What is stopping you?
So what’s getting in the way? In my work with mid-level leaders, boundaries loom large in our conversations. My research proves that leadership performance is part person, part environment, and we have more influence over both than we typically believe.
The first barrier to overcome before setting boundaries is in your own head – you fear what will happen if you push back. You want to say yes. You have high expectations of yourself and feel that you should be able to do all this. You have a set of beliefs and habits that are deeply ingrained and can’t be changed. Or can they?
The second barrier, and often the one blamed first, is your environment. You work in a place where everyone works late and people email you at all hours and expect a response. The cult of overwork can’t be changed. Or can it?
So what can you do?
Put your mindset before your skillset. Often it is our own unhelpful beliefs and emotions about boundary-setting that need to be addressed first. Identify how you feel about boundaries, why you feel the need to say yes, and why you tend to apologise.
Try to remember that boundaries build respect. But if you don’t respect your own boundaries, no one else will. They will always take you for granted, and they will always want more. Here are three practical steps to adjust your mindset.
Try not to say yes so readily: Saying yes often enables people who have poorly planned, are taking advantage of people, are out of touch with workloads or, like you, have said yes so often that they are now drowning. Saying yes to any of these people only perpetuates their cycle; saying no will help them to help themselves.
Be more conscious of your desire to say yes: Was it a good yes or was it a yes that should have been a no? A good yes benefits your career and your company, excites you and doesn’t put your main priorities at risk. A bad yes is something someone else can do, doesn’t benefit or excite you, and is going to damage your work or wellbeing. Stop and ask yourself before you say yes – and see if this helps to unlock a few nos.
Stop apologising: I bet you’re already doing more than just your job as it is, so what do you have to apologise for?
After you’ve tackled your mindset, you can then look at taking more tangible actions, such as controlling your diary, setting priorities and pushing back.
Taking control of your diary is as easy as it is liberating. Simply accepting back-to-back video calls is exhausting and bad for your health. Switch from video to audio, and from sitting to standing, or even walking. Another change is to switch off notifications after hours, and make sure your status is offline, too. If they think you’re online, they’ll expect you to respond. Control your diary before it controls you.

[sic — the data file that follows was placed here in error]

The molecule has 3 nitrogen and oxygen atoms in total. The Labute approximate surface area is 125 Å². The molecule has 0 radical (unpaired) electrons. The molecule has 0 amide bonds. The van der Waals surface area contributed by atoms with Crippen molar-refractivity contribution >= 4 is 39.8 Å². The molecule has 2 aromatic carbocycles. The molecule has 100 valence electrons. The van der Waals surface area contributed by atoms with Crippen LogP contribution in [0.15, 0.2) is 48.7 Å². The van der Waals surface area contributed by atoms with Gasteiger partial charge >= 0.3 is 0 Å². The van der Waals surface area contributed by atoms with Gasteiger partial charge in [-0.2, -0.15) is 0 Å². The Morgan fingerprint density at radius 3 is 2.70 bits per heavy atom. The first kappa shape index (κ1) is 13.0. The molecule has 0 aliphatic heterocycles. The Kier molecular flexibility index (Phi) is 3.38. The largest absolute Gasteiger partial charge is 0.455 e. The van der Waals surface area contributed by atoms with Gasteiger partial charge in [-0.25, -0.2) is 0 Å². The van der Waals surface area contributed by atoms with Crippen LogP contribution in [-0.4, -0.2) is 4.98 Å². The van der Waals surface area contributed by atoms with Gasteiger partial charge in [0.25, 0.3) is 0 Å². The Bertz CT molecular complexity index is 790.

Without your own priorities, you’re at the mercy of everyone else’s; we often feel overwhelmed by requests and feel that we have no way to push back. Well, without your own priorities, you are largely correct about that. New York Times bestselling author Ken Blanchard has a great suggestion – ask your boss. Both of you can make a list of the things you think you are accountable for and put them in order. Your lists will differ. Then, negotiate your priorities so you know which items are less important. It will give you confidence that you’re saying no to the right things.
Lastly, learn to say no.
Most people avoid confrontation, so techniques to say no often go unused. Instead, learn to say yes to say no. This will stop you feeling guilty, maintain your reputation as helpful, and help you break the bad yes habits gently. Try these four techniques to say a yes that actually means no:
- The ‘yes, but’: Yes, to offering advice, yes to connecting them with someone who can help, or yes to reviewing their work, but no to doing the actual work: Yes, I’d like to…but I can’t fit it in right now.
- The prioritiser: I’d love to, but we can’t risk this other deadline.
- The trade-off: Yes, we can do this if you can find more time/resources/change of scope.
- The assertive: I’d love to. I will have to park X or Y project to make it happen – which one do you think?
Finally, let others know that you’re setting boundaries, and be specific about what they are. It gives them a chance to respect your boundaries and invites them to hold you to account for the habit change. It might even help them evaluate and change their boundaries, too.
Rebecca Houghton is the founder of Bold HR and the author of Impact: 10 Ways to Level up your Leadership.